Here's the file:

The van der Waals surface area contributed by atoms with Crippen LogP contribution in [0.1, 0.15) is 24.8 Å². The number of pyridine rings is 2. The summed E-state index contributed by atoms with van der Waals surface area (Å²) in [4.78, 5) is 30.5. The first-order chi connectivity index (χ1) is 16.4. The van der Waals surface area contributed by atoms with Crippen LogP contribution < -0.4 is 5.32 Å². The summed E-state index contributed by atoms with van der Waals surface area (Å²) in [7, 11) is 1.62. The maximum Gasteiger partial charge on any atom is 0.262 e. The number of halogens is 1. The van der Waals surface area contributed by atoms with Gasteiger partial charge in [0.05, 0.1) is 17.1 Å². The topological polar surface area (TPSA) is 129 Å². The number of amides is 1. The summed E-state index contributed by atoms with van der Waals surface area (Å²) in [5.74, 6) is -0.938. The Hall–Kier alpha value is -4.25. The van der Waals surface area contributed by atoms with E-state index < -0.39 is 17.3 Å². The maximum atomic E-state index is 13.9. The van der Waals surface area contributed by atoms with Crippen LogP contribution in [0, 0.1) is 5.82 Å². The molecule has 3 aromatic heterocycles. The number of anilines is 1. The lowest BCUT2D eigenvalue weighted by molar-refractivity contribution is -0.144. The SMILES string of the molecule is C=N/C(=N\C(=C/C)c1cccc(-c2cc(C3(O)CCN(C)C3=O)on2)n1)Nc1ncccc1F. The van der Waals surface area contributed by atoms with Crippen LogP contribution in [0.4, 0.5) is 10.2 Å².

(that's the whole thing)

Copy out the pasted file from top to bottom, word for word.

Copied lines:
The van der Waals surface area contributed by atoms with Crippen LogP contribution in [0.1, 0.15) is 24.8 Å². The number of pyridine rings is 2. The summed E-state index contributed by atoms with van der Waals surface area (Å²) in [4.78, 5) is 30.5. The first-order chi connectivity index (χ1) is 16.4. The van der Waals surface area contributed by atoms with Crippen LogP contribution < -0.4 is 5.32 Å². The summed E-state index contributed by atoms with van der Waals surface area (Å²) in [7, 11) is 1.62. The maximum Gasteiger partial charge on any atom is 0.262 e. The number of halogens is 1. The van der Waals surface area contributed by atoms with Gasteiger partial charge in [0.05, 0.1) is 17.1 Å². The topological polar surface area (TPSA) is 129 Å². The number of amides is 1. The summed E-state index contributed by atoms with van der Waals surface area (Å²) in [5.74, 6) is -0.938. The Hall–Kier alpha value is -4.25. The van der Waals surface area contributed by atoms with E-state index < -0.39 is 17.3 Å². The maximum atomic E-state index is 13.9. The van der Waals surface area contributed by atoms with Crippen LogP contribution in [0, 0.1) is 5.82 Å². The molecule has 3 aromatic heterocycles. The number of anilines is 1. The lowest BCUT2D eigenvalue weighted by molar-refractivity contribution is -0.144. The SMILES string of the molecule is C=N/C(=N\C(=C/C)c1cccc(-c2cc(C3(O)CCN(C)C3=O)on2)n1)Nc1ncccc1F. The van der Waals surface area contributed by atoms with Crippen LogP contribution in [0.4, 0.5) is 10.2 Å².